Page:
Philadelphia City Council approved two police reform measures Thursday that will require public hearings on police contract proposals and prohibit the use of choke holds or kneeling on a person’s neck.
City officials have often cited the contract process with Fraternal Order of Police Lodge 5, the police union, as a roadblock to substantial change. One of the bills approved Thursday, sponsored by Councilmember Katherine Gilmore Richardson, doesn’t allow for public input on final approval of a contract, but does ensure residents can comment on the city’s initial contract proposal before it is submitted to the FOP.
Gilmore Richardson said the negotiation process has been “used as a sword and shield” by the union and must involve public input.
“This legislation seeks to mandate public transparency and accountability in a process that has been shrouded in secrecy for too long,” she said. “We can no longer afford to have these important discussions happen behind closed doors.”
FOP president John McNesby said Thursday that the bill singles out the police union compared with other municipal unions. But he said it would not impact outcomes because the public hearing would precede negotiations.
“I think it’s just a group of people on Council who just wanted to show some kind of reform,” he said. “In all reality, that bill does absolutely nothing to our bargaining process.”
The bill was approved by 15-2 , with Bobby Henon and Brian J. O’Neill voting no. Henon is a Democrat who has been a supporter of unions, and O’Neill is one of Council’s two Republican members.
Mayor Jim Kenney’s administration voiced support for the bill at a hearing in June, and noted that it could lead to changes in contract proposals based on public input. The administration faced scrutiny this year for approving a one-year extension of the police contract that offered raises for officers, and for proposing a $19 million increase in the police budget. The budget increase was later canceled amid protests and budget negotiations in June.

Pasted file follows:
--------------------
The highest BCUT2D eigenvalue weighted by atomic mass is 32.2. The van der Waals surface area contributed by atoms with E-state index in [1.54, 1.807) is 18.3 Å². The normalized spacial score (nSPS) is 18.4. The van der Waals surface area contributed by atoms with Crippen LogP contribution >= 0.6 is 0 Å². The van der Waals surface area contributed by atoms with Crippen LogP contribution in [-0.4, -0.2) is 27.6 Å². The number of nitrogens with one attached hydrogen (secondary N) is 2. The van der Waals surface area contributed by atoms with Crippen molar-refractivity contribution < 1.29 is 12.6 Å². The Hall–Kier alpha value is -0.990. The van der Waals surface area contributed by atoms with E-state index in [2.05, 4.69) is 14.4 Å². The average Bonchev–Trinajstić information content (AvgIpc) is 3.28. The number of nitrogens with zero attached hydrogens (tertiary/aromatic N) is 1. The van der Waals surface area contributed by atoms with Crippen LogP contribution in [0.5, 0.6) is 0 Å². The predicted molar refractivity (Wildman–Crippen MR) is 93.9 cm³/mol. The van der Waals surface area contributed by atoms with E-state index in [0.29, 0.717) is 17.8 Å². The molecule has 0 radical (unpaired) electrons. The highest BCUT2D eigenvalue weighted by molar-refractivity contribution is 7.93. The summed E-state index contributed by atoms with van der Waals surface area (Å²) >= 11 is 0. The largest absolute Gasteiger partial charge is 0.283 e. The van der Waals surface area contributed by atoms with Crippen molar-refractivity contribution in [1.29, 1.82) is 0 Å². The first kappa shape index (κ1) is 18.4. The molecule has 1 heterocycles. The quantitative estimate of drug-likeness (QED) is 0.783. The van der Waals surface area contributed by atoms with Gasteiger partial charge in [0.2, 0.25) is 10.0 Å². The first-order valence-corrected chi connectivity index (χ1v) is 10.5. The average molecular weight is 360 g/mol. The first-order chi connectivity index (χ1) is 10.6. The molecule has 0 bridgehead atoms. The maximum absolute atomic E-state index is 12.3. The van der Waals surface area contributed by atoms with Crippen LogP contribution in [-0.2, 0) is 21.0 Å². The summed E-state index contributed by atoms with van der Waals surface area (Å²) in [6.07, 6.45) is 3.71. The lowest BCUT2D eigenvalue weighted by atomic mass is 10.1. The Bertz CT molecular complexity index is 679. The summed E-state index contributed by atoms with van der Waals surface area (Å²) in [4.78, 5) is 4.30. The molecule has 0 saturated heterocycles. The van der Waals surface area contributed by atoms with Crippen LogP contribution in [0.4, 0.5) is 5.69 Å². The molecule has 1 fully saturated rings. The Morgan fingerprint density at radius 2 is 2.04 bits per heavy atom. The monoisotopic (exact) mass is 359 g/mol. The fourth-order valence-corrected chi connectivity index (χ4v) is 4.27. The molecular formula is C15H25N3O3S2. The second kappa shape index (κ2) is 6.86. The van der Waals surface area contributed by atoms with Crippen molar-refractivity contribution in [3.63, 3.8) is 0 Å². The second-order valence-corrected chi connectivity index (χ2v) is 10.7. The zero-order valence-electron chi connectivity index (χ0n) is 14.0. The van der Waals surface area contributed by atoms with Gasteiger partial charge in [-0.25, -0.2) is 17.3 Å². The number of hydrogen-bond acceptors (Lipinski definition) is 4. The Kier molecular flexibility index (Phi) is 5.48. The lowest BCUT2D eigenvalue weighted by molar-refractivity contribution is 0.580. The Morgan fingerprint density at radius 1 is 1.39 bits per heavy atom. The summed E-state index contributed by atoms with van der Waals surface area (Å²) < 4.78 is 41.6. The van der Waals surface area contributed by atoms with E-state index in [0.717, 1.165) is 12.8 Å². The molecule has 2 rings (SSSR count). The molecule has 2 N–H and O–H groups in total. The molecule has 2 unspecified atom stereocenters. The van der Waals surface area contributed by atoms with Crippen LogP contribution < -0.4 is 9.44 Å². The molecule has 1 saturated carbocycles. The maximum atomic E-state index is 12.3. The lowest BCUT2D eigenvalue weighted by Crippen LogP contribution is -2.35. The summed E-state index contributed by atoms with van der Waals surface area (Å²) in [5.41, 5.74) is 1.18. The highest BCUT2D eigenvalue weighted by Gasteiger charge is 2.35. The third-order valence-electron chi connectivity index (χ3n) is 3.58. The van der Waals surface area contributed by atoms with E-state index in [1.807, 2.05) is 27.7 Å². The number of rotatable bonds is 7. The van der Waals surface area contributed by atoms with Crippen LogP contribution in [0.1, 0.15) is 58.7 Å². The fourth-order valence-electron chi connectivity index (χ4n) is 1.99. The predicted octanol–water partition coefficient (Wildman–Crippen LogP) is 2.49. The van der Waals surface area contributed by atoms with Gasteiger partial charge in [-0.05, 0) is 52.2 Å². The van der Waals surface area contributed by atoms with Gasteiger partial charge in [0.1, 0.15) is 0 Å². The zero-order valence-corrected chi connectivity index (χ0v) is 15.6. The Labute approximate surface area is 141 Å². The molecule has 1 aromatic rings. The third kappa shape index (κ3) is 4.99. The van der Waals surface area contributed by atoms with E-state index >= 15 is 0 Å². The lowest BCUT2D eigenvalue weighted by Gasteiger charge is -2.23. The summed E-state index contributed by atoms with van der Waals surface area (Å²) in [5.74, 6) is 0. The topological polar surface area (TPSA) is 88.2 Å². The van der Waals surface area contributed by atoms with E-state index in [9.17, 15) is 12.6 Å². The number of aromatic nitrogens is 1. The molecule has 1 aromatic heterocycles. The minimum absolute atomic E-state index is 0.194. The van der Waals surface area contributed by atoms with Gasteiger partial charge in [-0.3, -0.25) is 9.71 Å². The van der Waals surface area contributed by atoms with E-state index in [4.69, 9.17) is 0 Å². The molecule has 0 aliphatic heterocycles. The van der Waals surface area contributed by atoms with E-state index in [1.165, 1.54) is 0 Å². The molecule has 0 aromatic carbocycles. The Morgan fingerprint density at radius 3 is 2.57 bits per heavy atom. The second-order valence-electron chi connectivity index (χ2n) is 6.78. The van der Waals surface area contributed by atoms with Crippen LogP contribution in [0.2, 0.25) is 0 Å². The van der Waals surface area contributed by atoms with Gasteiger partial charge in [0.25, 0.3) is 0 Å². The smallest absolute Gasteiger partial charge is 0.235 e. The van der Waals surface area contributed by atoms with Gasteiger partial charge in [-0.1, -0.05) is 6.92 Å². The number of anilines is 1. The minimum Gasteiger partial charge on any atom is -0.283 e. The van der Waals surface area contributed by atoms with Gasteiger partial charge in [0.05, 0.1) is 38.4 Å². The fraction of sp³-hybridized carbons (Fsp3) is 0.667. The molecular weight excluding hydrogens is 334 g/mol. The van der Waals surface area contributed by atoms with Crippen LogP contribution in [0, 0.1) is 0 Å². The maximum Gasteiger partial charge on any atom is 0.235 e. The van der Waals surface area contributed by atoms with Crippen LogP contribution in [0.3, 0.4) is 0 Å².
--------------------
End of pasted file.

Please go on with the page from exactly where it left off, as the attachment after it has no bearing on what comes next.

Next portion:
Council also voted unanimously Thursday to ban officers from choke holds and kneeling on a subject’s neck or back.
Councilmember Kenyatta Johnson, who sponsored that bill, said it was important to formally ban the tactic that resulted in Floyd’s death in Minneapolis. An officer knelt on his neck for nearly nine minutes.
“The bill was introduced in the spirit of George Floyd, who lost his life," Johnson said.
The police union and the administration supported Johnson’s bill.
Police Department policy already banned the use of choke holds and kneeling on subjects' backs. Police Commissioner Danielle Outlaw said at a Council hearing in June that department policy did not explicitly ban kneeling on a person’s neck, and said she supported the bill.